“Comet of the century” expected to “graze” the sun later in the year


NASA scientists say a comet dubbed “Comet of the century” by reporters is expected to “graze” the sun later in the year.

Comet ISON, dubbed by some reporters as “comet of the century” is hurtling toward the sun and is expected to “graze” it later in the year, according to NASA scientists.

NASA scientists say on November 28, ISON will come within 800,000 miles of the astral surface, as it flies through the sun’s atmosphere.

If ISON does not break apart, it will shine brighter than the moon and will be briefly visible near the sun in broad daylight. According to scientists, the comet’s dusty tail stretching into the night sky could create a worldwide sensation.

NASA says it is too early to foresee what the comet will do. Nevertheless, astronomers are keeping a close eye on ISON as it dashes toward the sun. They hope to learn new information about the comet’s composition and behavior.

“Comet ISON is a sungrazer,” explained Karl Battams of the Naval Research Lab. “The orbit of the comet will bring it very close to the sun, which we know can be a spectacular thing.”

The three-to-four mile wide comet was first discovered by Russian astronomers last year. ISON at first glance was a tiny dot in the sky, scientists say. It was no different from thousands of other stars. It was near the orbit of planet Jupiter. A more powerful telescope revealed that it was indeed a comet.

“For an object at such extreme distance, it is actually very bright,” Battams said.

According to Matthew Knight of the of the Lowell Observatory, the comet’s glow indicates that is spewing gas and dust from a fairly large nucleus—“in the 1 to 10 km range.”

Scientists believe that the comet is making its first journey toward the solar system from the Oorth Cloud, a hypothesized spherical cloud made of icy planetisimals , nearly one light year from the sun.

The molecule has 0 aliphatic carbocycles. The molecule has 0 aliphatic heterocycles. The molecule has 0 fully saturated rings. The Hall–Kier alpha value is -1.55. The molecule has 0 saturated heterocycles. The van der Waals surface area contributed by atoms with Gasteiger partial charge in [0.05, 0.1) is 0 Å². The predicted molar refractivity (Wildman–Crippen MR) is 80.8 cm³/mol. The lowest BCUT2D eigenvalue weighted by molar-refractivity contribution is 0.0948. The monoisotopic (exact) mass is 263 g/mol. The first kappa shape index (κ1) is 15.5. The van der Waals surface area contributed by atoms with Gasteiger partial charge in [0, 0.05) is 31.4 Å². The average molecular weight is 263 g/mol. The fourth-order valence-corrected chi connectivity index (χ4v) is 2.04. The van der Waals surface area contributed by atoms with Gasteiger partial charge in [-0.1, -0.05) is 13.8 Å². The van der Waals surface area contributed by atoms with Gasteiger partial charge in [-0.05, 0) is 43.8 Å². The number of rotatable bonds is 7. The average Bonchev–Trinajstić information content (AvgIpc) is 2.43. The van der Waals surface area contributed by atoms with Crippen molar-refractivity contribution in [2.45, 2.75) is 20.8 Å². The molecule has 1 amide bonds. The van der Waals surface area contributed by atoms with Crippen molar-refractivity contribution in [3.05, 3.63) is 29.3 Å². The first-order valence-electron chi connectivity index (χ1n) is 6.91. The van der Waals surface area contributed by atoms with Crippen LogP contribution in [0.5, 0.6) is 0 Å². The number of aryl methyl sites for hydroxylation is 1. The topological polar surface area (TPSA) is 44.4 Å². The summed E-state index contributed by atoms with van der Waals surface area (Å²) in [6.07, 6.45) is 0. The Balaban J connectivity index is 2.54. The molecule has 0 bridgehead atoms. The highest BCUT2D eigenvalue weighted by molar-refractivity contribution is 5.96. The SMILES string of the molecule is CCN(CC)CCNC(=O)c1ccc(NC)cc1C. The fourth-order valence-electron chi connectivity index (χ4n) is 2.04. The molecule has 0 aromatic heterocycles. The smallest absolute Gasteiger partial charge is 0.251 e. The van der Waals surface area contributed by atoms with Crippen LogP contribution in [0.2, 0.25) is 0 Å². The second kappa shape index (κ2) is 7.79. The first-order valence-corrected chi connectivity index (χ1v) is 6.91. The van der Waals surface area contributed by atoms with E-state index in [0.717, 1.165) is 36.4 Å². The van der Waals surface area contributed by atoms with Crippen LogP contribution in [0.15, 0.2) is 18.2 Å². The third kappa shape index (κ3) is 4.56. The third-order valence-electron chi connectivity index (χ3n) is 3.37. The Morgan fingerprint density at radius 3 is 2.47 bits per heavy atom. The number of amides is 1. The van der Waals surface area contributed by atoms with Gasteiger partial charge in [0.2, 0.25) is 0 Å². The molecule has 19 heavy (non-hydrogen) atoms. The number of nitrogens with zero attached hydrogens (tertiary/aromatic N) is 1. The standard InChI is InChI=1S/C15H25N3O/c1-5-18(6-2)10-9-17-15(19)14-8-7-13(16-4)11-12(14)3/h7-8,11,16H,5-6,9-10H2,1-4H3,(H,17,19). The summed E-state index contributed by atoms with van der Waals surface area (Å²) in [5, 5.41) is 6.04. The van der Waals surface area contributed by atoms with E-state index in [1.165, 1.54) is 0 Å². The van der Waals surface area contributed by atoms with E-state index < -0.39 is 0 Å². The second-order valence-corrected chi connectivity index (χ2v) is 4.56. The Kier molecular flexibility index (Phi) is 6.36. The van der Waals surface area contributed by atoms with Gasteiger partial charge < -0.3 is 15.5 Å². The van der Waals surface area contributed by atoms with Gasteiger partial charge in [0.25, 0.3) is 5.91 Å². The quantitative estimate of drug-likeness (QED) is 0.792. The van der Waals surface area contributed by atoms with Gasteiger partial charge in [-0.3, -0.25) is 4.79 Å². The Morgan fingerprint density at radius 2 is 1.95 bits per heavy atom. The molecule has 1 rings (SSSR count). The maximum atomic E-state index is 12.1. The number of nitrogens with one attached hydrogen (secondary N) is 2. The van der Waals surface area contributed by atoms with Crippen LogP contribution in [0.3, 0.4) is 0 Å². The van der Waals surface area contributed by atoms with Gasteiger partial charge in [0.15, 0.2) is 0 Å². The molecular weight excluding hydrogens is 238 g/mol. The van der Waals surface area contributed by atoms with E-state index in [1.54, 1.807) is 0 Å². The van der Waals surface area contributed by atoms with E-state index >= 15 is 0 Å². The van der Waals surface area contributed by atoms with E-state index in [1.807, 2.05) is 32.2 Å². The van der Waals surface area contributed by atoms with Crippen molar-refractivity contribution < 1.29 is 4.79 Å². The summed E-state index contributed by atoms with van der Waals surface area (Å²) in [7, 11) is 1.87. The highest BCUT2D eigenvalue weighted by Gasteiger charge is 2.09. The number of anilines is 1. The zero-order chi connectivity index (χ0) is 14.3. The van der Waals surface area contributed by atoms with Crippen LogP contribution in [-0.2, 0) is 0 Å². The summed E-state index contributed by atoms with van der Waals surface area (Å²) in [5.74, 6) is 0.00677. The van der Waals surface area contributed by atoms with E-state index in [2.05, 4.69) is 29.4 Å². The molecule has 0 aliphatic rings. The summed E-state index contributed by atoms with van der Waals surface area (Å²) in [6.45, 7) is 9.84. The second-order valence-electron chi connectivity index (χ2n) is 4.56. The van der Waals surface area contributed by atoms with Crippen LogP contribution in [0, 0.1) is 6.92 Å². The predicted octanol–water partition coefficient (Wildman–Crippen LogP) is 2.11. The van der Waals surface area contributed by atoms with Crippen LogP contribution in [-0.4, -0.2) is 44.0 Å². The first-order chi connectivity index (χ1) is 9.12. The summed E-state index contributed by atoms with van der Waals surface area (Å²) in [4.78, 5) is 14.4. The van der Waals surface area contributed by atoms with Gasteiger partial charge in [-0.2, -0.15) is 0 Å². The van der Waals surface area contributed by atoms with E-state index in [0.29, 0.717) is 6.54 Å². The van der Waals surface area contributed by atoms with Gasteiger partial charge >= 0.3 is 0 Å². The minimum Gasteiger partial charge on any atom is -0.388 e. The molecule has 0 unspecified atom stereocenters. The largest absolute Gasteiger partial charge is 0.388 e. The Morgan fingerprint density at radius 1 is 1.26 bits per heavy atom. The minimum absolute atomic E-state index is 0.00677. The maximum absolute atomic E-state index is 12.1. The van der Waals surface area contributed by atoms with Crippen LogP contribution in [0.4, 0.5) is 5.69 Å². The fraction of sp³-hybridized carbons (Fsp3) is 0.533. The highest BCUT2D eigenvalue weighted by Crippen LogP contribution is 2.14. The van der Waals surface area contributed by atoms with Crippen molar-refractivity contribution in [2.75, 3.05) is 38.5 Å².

From February until early May, the comet was situated inside planet Jupiter’s orbit. Photos of the Comet ISON showed a well-defined tail.

Scientist say comets grow a tail in the asteroid belt because the warmth from the sun turns their water ice into gas. The water and gas in the comet’s tail are called a coma. Scientists explain they are pushed into a tail because of pressure from solar wind and radiation.

Despite its distance from the sun, photos of the comet ISON show a well-defined tail which is unusually long.

Recently, there has been a reduction in comet’s activity. Scientists say this is because of its present location. They predict comet ISON is most likely developing a stronger tail as its water starts channeling out.

According to Karen Meech of the University of Hawaii’s the recent drop in activity might be associated with the comet’s first passage near the sun and a melting of ice that has led to a less active layer beneath.

Comets, historically have known to fizzle out when they come close to the sun. Referring to reporters dubbing the comet as “comet of the century,” Don Yeomans of NASA Near-Earth Object Program said it was premature to have such high expectations.

“I’m old enough to remember the last ‘Comet of the Century’,” Yeomans said. He was referring to a distant comet named Kohoutek. In 1973, Kohoutek, much like ISON looked like it would put on a great show.

However, much to the disappointment of scientists, the actual apparition was a let-down. Johnny Carson made jokes about it on the “Tonight Show.”

“It fizzled,” Yeomans said. “Comets are notoriously unpredictable.”

“Comet ISON has the potential to live up to the hype, but it also has the potential to do nothing,” Battams said.

Irrespective of whether ISON vanishes like its precursors or puts on a spectacular celestial show, the opportunity for astronomers to study comets is great.

By Perviz Walji